The Lenin Stele from the Special Armaments Camp

Many Lenin monuments on abandoned Soviet sites are highly endangered. Despite their historical value as authentic contemporary documents of the Soviet Army in Germany, there is usually a lack of people or institutions as well as financial resources to ensure their protection. Therefore, every rescue of such a monument deserves to be celebrated. The last one to be saved is the 3-ton Lenin Stele from Himmelpforter Heide, which is now at the German-Russian Museum in Berlin-Karlshorst, where it will soon be re-erected. Weiterlesen


Lenin in the Olympic Village

The Olympic Games in Berlin in 1936 were held during the Nazi regime and the National Socialist regime used them to project a positive, modern image of itself. The Olympic Stadium in Berlin-Westend was built for the sporting competitions and 18 kilometres to the west, in the Brandenburg Elstal, the accommodation for the international athletes was erected. 80 years have passed and now part of the rotten complex of the Olympic Village is being redeveloped into luxury flats, while the rest is left to decay. Among the abandoned buildings is the Hindenburghaus, named in honour of the former Field Marshal and President of the Reich, a cultural centre where a Lenin mural can still be found today. And of course, one might ask how this Lenin painting came to be placed in a sports complex built by the Nazis. Weiterlesen

Lenin‘s head


On April 29th 2016 the exhibition „Unveiled – Berlin and its monuments was solemnly inaugurated at Zitadelle Spandau. Its main exhibit is a two-meter large head of Lenin with a weight of 3,5 tonnes. It is made of red granite and used to be part of East Germany’s biggest Lenin-monument. After the reunification, the statue was banished from Berlin, dismantled and buried in a forest nearby. This head was especially dug up for this exhibition and attracted a lot of popular and media attention. The explanation for this high interest was not only the figure of Lenin itself, but especially the amazing history of this monument, which could serve as the script for a Hollywood-movie. Weiterlesen

White Lenin

White Lenin

A Berlin tourist guide once told me, that the first place he visited with his groups from the USA was the Soviet War Memorial: “So they can see, that in Berlin they can to expect the unexpectable!” In fact, from a Western perspective the monument is quite disconcerting or even a little bit bizarre: The nationalistic pathos and the communist symbolism create a flourishing tribute to Soviet patriotism, which many would not expect to find in the heart of Europe in the 21th Century. Weiterlesen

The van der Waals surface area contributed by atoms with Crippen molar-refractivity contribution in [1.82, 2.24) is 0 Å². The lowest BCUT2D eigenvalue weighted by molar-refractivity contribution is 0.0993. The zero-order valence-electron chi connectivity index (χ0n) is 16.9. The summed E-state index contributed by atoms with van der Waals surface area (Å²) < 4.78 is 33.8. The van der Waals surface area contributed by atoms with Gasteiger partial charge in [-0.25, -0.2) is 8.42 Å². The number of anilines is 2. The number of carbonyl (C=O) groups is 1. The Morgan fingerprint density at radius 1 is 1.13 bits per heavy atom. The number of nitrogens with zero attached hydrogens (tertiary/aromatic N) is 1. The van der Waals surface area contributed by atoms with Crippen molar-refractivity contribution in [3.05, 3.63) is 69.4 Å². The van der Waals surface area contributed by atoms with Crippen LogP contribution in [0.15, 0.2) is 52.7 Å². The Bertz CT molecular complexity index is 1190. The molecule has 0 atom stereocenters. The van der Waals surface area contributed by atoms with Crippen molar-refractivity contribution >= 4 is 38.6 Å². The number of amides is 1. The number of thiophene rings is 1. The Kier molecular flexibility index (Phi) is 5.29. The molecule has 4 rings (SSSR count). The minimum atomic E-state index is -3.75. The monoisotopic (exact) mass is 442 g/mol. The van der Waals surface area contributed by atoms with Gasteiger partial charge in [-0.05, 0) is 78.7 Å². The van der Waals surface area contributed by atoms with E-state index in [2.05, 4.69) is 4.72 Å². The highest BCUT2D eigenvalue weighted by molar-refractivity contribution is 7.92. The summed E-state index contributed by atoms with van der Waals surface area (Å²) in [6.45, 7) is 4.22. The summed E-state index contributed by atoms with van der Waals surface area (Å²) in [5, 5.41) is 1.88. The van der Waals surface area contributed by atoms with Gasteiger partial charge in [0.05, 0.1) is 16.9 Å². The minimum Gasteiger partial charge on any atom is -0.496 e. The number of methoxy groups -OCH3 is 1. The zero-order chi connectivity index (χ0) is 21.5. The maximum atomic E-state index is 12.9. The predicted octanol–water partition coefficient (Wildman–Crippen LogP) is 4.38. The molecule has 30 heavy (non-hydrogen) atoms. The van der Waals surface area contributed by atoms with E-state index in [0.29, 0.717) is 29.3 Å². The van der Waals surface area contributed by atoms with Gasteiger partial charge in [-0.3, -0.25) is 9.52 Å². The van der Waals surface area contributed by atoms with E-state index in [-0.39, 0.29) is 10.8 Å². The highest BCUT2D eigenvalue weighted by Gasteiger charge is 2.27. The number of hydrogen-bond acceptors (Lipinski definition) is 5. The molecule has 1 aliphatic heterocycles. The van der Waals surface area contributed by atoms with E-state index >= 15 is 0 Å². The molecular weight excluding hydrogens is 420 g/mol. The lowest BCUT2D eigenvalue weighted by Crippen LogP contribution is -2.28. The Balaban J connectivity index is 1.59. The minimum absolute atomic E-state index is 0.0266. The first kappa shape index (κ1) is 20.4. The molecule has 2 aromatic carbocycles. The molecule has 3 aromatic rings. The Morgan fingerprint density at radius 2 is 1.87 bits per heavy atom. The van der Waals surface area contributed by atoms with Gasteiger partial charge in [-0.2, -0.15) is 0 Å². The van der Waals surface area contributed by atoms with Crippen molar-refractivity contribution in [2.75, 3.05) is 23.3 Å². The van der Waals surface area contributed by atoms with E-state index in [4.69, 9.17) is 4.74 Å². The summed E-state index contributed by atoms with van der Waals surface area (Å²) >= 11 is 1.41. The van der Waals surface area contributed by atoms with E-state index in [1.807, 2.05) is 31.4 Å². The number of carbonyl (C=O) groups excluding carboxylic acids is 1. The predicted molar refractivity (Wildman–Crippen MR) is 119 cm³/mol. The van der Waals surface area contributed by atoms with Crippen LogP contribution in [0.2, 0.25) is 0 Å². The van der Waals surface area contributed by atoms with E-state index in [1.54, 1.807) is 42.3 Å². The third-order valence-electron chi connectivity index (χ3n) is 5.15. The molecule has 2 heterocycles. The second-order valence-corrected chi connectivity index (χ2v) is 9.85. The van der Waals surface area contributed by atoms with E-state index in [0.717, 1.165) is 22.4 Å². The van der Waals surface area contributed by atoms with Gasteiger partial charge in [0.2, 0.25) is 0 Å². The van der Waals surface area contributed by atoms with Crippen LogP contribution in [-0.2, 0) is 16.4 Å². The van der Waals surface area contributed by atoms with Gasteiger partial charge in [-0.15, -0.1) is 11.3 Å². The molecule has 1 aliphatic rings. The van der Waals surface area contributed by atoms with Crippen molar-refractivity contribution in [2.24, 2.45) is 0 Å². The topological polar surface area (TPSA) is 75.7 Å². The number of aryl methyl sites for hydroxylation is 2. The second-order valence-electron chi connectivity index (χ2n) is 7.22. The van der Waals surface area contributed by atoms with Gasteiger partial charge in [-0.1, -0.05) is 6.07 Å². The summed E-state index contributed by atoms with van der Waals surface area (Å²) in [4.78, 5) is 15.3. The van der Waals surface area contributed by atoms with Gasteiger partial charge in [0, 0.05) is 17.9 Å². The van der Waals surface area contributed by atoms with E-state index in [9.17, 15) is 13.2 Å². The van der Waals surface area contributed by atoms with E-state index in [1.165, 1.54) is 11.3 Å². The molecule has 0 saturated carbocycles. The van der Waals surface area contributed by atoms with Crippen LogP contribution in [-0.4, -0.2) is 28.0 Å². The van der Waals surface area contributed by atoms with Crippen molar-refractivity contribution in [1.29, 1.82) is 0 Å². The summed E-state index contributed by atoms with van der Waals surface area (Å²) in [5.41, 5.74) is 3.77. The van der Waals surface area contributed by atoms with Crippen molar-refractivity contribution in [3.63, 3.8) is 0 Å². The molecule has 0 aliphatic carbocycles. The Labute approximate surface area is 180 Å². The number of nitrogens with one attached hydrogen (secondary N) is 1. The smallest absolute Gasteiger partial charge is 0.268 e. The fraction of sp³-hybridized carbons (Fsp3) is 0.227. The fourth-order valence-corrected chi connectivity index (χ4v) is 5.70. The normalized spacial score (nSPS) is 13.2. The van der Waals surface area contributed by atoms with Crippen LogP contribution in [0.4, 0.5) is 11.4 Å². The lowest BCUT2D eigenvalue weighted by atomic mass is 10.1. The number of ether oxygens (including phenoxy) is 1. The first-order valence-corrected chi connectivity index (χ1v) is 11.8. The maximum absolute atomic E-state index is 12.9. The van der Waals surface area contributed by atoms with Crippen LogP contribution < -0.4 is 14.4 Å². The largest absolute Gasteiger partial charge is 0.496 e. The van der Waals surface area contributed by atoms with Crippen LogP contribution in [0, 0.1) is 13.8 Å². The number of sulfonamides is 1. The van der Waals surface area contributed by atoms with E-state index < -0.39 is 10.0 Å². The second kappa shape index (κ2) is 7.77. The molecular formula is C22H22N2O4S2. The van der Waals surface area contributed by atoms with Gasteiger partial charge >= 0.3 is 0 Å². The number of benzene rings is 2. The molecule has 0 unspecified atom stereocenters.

The big windowpane



3HUWhen he was young, Lenin had to read and investigate in far stranger places than a university library. From December 1895 until February 1897 he stayed 14 month in a remand prison accused of political agitation, so he had to carry on with his researches behind bars. It’s been told that his first political essays were written there with invisible ink. In February 1897 he was proscribed for three years to the little town of Shushenskoje in Eastsibira (approximately 600 km from the nearest train station), where he set up a little study-room in the little house, in which he lived under constant surveillance of the police, with the purpose of continuing his investigations and his own writings. But it wasn’t until 1900, when he left Russia and began his European exile, that he was able to return to his routine of visiting libraries, in order to work quietly among the smell of old books. Weiterlesen

A heroic rescue


In October of 1943 a train coming from the Russian city of Pushko arrived at the train-station of Eisleben. The wagons were filled with scrap metal bulky metallic objects, spoils of war from the German invasion of the Soviet Union. The whole shipment was meant to be taken to the Krughütte, a production plant nearby, in order to be melt down. The soviet forced laborers, which were unloading the wagons, didn’t believe their eyes, as they suddenly found in middle of bells, artillery shells and pieces of boats a three meter high statue of Lenin, made of bronze. Their national hero had come to support them in these hard times – it was a miracle! They decided to hide the statue under a mountain of scrap and saved it from destruction. Weiterlesen

The Tank Division in Bernau



HauptgebaudeNow that he was relegated from the central spots of the capital, Lenin has got to hang around in remote ruins. In Bernau there are two parcels with big building blocks, which were the headquarter of the Heeresbekleidungsamts – something like a national clothing agency – during the Third Reich. After the war, the Red Army took over the place. The 90. Armoured Division was the last group to use the installations, before they were abandoned in the year of 1993: Where once was a direct train track, in order to deliver asap the new fancy uniforms or the most modern weapons, trees and bushes are growing now completely unwound. And in the buildings, in which generals were discussing the posible development of a third world war, now prevails the decay and a grave silence, which is only interrupted by some distant footsteps and you ask yourself if it’s only the echo of your own ones or maybe the ones of a soldier, which was left behind… Weiterlesen